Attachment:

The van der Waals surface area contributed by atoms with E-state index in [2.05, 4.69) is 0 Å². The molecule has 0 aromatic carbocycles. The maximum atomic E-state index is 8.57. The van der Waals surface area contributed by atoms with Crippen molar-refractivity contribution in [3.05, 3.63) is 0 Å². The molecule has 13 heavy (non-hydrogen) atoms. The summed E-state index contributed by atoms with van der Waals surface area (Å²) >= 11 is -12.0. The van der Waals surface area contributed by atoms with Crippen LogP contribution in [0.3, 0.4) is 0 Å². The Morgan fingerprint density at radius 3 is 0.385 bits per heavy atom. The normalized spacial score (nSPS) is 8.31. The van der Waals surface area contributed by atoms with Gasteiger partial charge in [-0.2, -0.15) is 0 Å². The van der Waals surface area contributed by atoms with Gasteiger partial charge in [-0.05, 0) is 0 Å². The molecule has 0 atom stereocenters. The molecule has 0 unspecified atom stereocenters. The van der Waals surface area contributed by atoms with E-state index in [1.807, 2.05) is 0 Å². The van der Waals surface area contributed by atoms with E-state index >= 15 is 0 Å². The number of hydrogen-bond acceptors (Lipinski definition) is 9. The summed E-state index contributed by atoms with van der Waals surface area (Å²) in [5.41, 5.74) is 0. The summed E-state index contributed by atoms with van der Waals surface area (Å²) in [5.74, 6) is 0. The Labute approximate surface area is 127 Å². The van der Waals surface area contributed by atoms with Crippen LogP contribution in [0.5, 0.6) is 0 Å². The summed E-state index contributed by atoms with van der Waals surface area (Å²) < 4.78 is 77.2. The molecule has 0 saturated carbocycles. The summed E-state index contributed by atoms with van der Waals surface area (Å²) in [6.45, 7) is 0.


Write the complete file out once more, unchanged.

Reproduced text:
The van der Waals surface area contributed by atoms with E-state index in [2.05, 4.69) is 0 Å². The molecule has 0 aromatic carbocycles. The maximum atomic E-state index is 8.57. The van der Waals surface area contributed by atoms with Crippen molar-refractivity contribution in [3.05, 3.63) is 0 Å². The molecule has 13 heavy (non-hydrogen) atoms. The summed E-state index contributed by atoms with van der Waals surface area (Å²) >= 11 is -12.0. The van der Waals surface area contributed by atoms with Crippen LogP contribution in [0.3, 0.4) is 0 Å². The Morgan fingerprint density at radius 3 is 0.385 bits per heavy atom. The normalized spacial score (nSPS) is 8.31. The van der Waals surface area contributed by atoms with Gasteiger partial charge in [-0.2, -0.15) is 0 Å². The van der Waals surface area contributed by atoms with Gasteiger partial charge in [-0.05, 0) is 0 Å². The molecule has 0 atom stereocenters. The molecule has 0 unspecified atom stereocenters. The van der Waals surface area contributed by atoms with E-state index in [1.807, 2.05) is 0 Å². The van der Waals surface area contributed by atoms with E-state index >= 15 is 0 Å². The number of hydrogen-bond acceptors (Lipinski definition) is 9. The summed E-state index contributed by atoms with van der Waals surface area (Å²) in [5.41, 5.74) is 0. The summed E-state index contributed by atoms with van der Waals surface area (Å²) in [5.74, 6) is 0. The Labute approximate surface area is 127 Å². The van der Waals surface area contributed by atoms with Crippen LogP contribution in [0.5, 0.6) is 0 Å². The summed E-state index contributed by atoms with van der Waals surface area (Å²) < 4.78 is 77.2. The molecule has 0 saturated carbocycles. The summed E-state index contributed by atoms with van der Waals surface area (Å²) in [6.45, 7) is 0.